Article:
Studies show that eating more high-fiber foods can help to improve your blood sugar control and help with weight loss. 

High-fiber foods are also good for gut health.

And those who eat a high fiber diet have been found to have a lower incidence of type 2 diabetes. 

RELATED: 10 Foods That Help You Lose Weight.

Foods to limit in a diabetic diet

It is widely agreed that some foods don’t fit into the standard definition of healthy eating when eaten in large quantities. 

If you are trying to manage your diabetes using healthy diet changes, or you just wish to eat a balanced and healthy diet, consider limiting your intake of the below foods:

Foods high in saturated fat

These include red meat, processed meat products, butter, lard, ghee, and coconut oil. 

Some manufactured foods such as savory snacks, cakes, and biscuits are also high in saturated fat. 

Instead, try and eat more foods that contain healthy fats.

White or refined carbohydrates

Your carbohydrate intake directly impacts your blood glucose level. 

This is normal and is not to say that people living with diabetes shouldn’t eat carbohydrates. 

While some people choose to follow a low carbohydrate diet, this is not an approach that suits everyone. 

However, having a high carbohydrate intake can lead to poor glycemic control.

So it is better to choose complex/wholegrain carbohydrates.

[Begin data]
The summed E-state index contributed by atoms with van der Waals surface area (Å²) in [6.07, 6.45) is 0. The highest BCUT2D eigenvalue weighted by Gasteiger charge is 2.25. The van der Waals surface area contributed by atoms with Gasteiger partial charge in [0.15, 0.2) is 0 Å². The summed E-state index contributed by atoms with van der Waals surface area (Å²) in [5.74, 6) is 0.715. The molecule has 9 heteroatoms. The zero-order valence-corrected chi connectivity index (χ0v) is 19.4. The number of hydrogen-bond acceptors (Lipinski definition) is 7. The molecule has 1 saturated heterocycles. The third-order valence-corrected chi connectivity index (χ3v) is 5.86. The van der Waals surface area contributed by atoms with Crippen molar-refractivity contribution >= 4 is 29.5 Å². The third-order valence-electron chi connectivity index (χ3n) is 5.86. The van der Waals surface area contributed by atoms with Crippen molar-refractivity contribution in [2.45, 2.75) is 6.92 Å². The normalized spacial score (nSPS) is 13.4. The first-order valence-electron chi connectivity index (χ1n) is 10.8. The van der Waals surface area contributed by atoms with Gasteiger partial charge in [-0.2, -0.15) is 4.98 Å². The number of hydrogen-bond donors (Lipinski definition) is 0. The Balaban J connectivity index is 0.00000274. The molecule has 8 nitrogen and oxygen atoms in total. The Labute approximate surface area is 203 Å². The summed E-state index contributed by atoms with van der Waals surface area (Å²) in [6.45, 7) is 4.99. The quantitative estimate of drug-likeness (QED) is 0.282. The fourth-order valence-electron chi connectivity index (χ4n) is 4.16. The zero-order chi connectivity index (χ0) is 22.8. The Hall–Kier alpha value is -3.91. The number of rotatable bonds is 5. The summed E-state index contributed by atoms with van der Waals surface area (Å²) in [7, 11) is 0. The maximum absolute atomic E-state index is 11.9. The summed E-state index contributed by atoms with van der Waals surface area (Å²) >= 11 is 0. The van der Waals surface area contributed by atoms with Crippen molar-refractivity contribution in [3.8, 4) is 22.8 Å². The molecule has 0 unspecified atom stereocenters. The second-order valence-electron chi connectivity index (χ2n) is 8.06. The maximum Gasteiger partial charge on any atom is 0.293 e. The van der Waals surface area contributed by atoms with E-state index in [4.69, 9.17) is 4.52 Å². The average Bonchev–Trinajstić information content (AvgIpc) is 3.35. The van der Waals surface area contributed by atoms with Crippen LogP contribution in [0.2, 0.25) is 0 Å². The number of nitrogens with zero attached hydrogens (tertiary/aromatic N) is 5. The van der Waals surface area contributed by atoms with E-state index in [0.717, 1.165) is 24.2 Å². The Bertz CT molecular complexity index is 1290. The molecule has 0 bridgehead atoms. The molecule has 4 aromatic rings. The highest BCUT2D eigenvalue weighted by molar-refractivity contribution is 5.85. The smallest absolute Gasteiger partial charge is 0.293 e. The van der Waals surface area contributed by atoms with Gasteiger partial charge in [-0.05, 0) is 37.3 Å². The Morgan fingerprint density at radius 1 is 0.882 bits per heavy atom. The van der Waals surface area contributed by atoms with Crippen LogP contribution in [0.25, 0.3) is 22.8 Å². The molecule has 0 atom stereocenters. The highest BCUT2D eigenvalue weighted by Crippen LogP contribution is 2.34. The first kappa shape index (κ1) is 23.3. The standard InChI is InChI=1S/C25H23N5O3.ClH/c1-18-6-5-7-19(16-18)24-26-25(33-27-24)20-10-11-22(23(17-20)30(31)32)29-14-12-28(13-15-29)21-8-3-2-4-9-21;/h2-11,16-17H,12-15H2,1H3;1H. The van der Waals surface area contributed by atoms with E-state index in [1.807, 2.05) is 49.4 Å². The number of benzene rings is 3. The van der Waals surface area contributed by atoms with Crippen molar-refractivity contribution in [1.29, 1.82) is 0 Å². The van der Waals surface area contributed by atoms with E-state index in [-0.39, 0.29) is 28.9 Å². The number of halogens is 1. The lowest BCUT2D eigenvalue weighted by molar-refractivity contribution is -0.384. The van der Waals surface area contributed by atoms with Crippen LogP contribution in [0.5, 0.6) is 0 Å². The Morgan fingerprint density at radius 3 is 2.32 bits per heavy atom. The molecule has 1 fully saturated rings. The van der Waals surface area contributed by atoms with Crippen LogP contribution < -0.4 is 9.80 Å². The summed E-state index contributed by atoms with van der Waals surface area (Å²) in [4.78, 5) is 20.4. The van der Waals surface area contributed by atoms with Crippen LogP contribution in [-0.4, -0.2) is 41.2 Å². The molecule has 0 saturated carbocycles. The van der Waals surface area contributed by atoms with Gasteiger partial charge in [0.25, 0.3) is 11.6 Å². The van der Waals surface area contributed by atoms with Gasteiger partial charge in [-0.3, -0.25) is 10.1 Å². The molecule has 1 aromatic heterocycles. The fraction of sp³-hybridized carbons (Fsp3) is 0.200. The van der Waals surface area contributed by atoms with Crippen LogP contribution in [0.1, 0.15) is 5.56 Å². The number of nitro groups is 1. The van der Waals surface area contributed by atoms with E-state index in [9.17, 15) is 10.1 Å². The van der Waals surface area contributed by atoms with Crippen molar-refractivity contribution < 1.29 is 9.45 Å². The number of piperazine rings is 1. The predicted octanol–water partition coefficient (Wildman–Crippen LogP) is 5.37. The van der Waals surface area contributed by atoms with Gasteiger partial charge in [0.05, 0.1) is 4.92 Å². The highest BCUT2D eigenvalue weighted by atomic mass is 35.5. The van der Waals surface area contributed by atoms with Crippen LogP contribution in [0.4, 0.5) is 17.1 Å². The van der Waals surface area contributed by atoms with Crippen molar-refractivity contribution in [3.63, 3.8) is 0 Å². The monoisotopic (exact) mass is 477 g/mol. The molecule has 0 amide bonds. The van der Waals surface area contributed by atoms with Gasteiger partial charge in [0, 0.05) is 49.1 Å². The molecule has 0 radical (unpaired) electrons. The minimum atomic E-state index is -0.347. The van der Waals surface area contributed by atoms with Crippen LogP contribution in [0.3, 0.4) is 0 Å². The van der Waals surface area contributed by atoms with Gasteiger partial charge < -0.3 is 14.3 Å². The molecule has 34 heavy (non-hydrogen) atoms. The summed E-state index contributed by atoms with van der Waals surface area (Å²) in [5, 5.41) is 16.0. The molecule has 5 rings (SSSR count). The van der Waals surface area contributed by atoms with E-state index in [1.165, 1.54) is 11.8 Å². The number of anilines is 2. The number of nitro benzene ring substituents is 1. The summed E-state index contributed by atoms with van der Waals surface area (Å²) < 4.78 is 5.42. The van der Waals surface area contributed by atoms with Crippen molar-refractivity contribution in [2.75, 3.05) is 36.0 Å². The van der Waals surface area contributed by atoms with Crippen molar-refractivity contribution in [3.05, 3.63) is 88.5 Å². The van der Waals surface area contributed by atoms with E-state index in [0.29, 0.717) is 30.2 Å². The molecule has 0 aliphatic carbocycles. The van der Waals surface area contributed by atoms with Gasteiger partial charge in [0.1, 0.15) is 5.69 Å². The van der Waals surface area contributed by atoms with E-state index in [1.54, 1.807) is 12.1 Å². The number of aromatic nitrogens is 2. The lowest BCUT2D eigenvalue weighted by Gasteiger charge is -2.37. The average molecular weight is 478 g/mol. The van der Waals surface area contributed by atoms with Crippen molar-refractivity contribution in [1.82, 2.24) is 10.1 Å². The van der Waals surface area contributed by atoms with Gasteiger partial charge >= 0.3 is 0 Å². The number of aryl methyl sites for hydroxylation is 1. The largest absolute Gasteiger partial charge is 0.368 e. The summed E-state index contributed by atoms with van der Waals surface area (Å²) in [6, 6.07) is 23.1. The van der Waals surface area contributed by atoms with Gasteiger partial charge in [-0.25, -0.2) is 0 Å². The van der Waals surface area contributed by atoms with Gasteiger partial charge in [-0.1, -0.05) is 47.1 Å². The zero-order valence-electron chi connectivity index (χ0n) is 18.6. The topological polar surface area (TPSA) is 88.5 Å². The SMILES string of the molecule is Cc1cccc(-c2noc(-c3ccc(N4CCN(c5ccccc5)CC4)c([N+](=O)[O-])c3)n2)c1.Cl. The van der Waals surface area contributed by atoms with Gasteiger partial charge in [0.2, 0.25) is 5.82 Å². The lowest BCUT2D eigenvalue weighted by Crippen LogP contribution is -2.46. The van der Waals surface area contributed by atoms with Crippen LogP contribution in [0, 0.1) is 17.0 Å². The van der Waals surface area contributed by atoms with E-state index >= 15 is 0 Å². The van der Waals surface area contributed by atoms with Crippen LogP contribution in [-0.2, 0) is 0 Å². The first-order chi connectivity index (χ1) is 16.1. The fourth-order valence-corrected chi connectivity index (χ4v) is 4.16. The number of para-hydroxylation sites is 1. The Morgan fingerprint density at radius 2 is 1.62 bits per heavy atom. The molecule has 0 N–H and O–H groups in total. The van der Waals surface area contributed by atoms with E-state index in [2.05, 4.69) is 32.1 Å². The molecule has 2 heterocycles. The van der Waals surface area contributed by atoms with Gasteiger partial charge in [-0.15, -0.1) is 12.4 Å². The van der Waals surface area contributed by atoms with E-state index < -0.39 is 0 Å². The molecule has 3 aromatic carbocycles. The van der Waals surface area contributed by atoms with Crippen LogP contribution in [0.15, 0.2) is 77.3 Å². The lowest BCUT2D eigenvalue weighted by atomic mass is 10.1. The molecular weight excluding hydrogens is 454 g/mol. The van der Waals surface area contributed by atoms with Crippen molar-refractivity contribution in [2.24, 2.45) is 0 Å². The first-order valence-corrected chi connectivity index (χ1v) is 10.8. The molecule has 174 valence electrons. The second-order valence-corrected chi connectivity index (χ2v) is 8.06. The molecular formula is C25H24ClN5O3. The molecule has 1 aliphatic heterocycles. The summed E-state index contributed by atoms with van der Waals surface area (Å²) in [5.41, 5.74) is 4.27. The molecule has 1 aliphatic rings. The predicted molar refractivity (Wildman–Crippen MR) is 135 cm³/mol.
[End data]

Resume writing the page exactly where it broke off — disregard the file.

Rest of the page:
Sugary foods

Having too many high sugar foods such as sweets, cakes and biscuits is not advisable when you’re trying to focus on healthy eating.

And the same goes for people trying to improve their blood sugar control, and generally those with diabetes (including gestational diabetes, type 1 diabetes and type 2 diabetes). 

Too many sugary foods can promote weight gain, worsen your blood sugar control, and can lead to poor dental health

Processed foods

Meats, savory and sugary snacks, and some tinned, dried, and frozen goods are common examples of processed foods. 

Processed foods can be valuable for some people (and are not always unhealthy). But for many they can have limited benefits in your diet. 

Limit your intake of processed foods that are high in fats, sugar, and salt. 


Remember that limiting your intake of the above foods does not mean that you have to cut them out completely. 

It is important not to deprive yourself as this may lead to bingeing or overeating later to compensate for cutting out too many calories when you were dieting. 

A healthy diet will look different for everyone, and weight loss results will vary. 

For example, while some people advocate for the efficacy of the keto diet, many find it too restrictive and experience side effects. 

Others enjoy the low glycemic index (GI) diet and find it improves their blood sugar control. Whereas some people find it too complicated. 

Discuss any diabetes diet changes with your specialist healthcare team.